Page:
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Article: Laparoscopic versus open liver resection for elderly patients with malignant liver tumors: A single-center experience

TitleLaparoscopic versus open liver resection for elderly patients with malignant liver tumors: A single-center experience
Authors
KeywordsHepatectomy
Liver resection
Liver cancer
Laparoscopic resection
Hepatocellular carcinoma
Issue Date2014
Citation
Journal of Gastroenterology and Hepatology (Australia), 2014, v. 29, n. 6, p. 1279-1283 How to Cite?
AbstractBackground: Laparoscopic liver resection is associated with less perioperative blood loss, shorter hospital stay, and fewer postoperative complications in younger patients. However, it remains unclear if these short-term benefits could also be applicable to elderly patients with medical comorbidities. Aim: To evaluate the perioperative outcomes of laparoscopic liver resection in patients with advanced age. Materials and Methods: Patients aged ≥70 years old who received liver resections for malignant liver tumors between January 2002 and December 2012 were included. The perioperative outcomes of 17 patients with laparoscopic approach were matched and compared with 34 patients with conventional open approach in a 1:2 ratio. Results: There was no significant difference with regard to age, gender, incidence of comorbid illness, hepatitis B positivity, and Child grading of liver function. The median tumor size was 3cm for both groups. The types of liver resection were similar between the two groups with no significant difference in the duration of operation (laparoscopic: 195min vs open: 210min, P=0.436). The perioperative blood loss was 150mL in the laparoscopic group and 330mL in the open group (P=0.046) with no significant difference in the number of patients with blood transfusion. The duration of hospital stay was 6 days (3-15 days) for the laparoscopic group and 8 days (5-105 days) for the open group (P=0.005). Conclusion: Laparoscopic liver resection is safe and feasible for elderly patients. The short-term benefits of laparoscopic approach continued to be evident for geriatric oncological liver surgery. © 2014 Journal of Gastroenterology and Hepatology Foundation and Wiley Publishing Asia Pty Ltd.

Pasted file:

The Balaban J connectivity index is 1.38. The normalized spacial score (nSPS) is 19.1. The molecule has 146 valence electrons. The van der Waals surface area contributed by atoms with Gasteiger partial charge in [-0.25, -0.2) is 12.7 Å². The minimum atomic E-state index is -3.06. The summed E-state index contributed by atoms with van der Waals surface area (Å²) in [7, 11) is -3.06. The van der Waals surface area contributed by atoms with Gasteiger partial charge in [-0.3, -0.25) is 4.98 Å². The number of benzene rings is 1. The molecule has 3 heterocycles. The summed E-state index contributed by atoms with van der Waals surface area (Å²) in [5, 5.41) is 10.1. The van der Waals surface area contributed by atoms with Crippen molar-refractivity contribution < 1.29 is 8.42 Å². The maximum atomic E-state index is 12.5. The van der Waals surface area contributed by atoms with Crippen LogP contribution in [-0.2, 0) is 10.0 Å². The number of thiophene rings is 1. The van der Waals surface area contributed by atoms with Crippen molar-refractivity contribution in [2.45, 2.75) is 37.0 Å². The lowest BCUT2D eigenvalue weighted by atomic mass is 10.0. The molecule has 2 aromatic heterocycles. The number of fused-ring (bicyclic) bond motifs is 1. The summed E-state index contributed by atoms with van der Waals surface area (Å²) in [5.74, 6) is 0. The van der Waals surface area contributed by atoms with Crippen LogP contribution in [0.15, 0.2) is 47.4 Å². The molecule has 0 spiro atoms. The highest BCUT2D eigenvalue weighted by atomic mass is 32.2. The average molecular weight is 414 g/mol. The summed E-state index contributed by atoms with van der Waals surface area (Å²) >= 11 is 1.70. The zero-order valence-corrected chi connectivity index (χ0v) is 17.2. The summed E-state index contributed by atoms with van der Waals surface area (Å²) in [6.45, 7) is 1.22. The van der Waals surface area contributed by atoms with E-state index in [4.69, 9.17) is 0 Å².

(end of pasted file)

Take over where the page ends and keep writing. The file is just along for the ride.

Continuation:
Persistent Identifierhttp://hdl.handle.net/10722/221360
ISSN
2015 Impact Factor: 3.322
2015 SCImago Journal Rankings: 1.190

 

DC FieldValueLanguage
dc.contributor.authorChan, ACY-
dc.contributor.authorPoon, RTP-
dc.contributor.authorCheung, TT-
dc.contributor.authorChok, KSH-
dc.contributor.authorDai, WC-
dc.contributor.authorChan, SC-
dc.contributor.authorLo, CM-
dc.date.accessioned2015-11-18T06:09:06Z-
dc.date.available2015-11-18T06:09:06Z-
dc.date.issued2014-
dc.identifier.citationJournal of Gastroenterology and Hepatology (Australia), 2014, v. 29, n. 6, p. 1279-1283-
dc.identifier.issn0815-9319-
dc.identifier.urihttp://hdl.handle.net/10722/221360-
dc.description.abstractBackground: Laparoscopic liver resection is associated with less perioperative blood loss, shorter hospital stay, and fewer postoperative complications in younger patients. However, it remains unclear if these short-term benefits could also be applicable to elderly patients with medical comorbidities. Aim: To evaluate the perioperative outcomes of laparoscopic liver resection in patients with advanced age. Materials and Methods: Patients aged ≥70 years old who received liver resections for malignant liver tumors between January 2002 and December 2012 were included. The perioperative outcomes of 17 patients with laparoscopic approach were matched and compared with 34 patients with conventional open approach in a 1:2 ratio. Results: There was no significant difference with regard to age, gender, incidence of comorbid illness, hepatitis B positivity, and Child grading of liver function. The median tumor size was 3cm for both groups. The types of liver resection were similar between the two groups with no significant difference in the duration of operation (laparoscopic: 195min vs open: 210min, P=0.436). The perioperative blood loss was 150mL in the laparoscopic group and 330mL in the open group (P=0.046) with no significant difference in the number of patients with blood transfusion. The duration of hospital stay was 6 days (3-15 days) for the laparoscopic group and 8 days (5-105 days) for the open group (P=0.005). Conclusion: Laparoscopic liver resection is safe and feasible for elderly patients. The short-term benefits of laparoscopic approach continued to be evident for geriatric oncological liver surgery. © 2014 Journal of Gastroenterology and Hepatology Foundation and Wiley Publishing Asia Pty Ltd.-
dc.languageeng-
dc.relation.ispartofJournal of Gastroenterology and Hepatology (Australia)-
dc.subjectHepatectomy-
dc.subjectLiver resection-
dc.subjectLiver cancer-
dc.subjectLaparoscopic resection-
dc.subjectHepatocellular carcinoma-
dc.titleLaparoscopic versus open liver resection for elderly patients with malignant liver tumors: A single-center experience-
dc.typeArticle-
dc.description.natureLink_to_subscribed_fulltext-
dc.identifier.doi10.1111/jgh.12539-
dc.identifier.pmid24517319-
dc.identifier.scopuseid_2-s2.0-84900538341-
dc.identifier.hkuros228561-
dc.identifier.volume29-
dc.identifier.issue6-
dc.identifier.spage1279-
dc.identifier.epage1283-
dc.identifier.eissn1440-1746-

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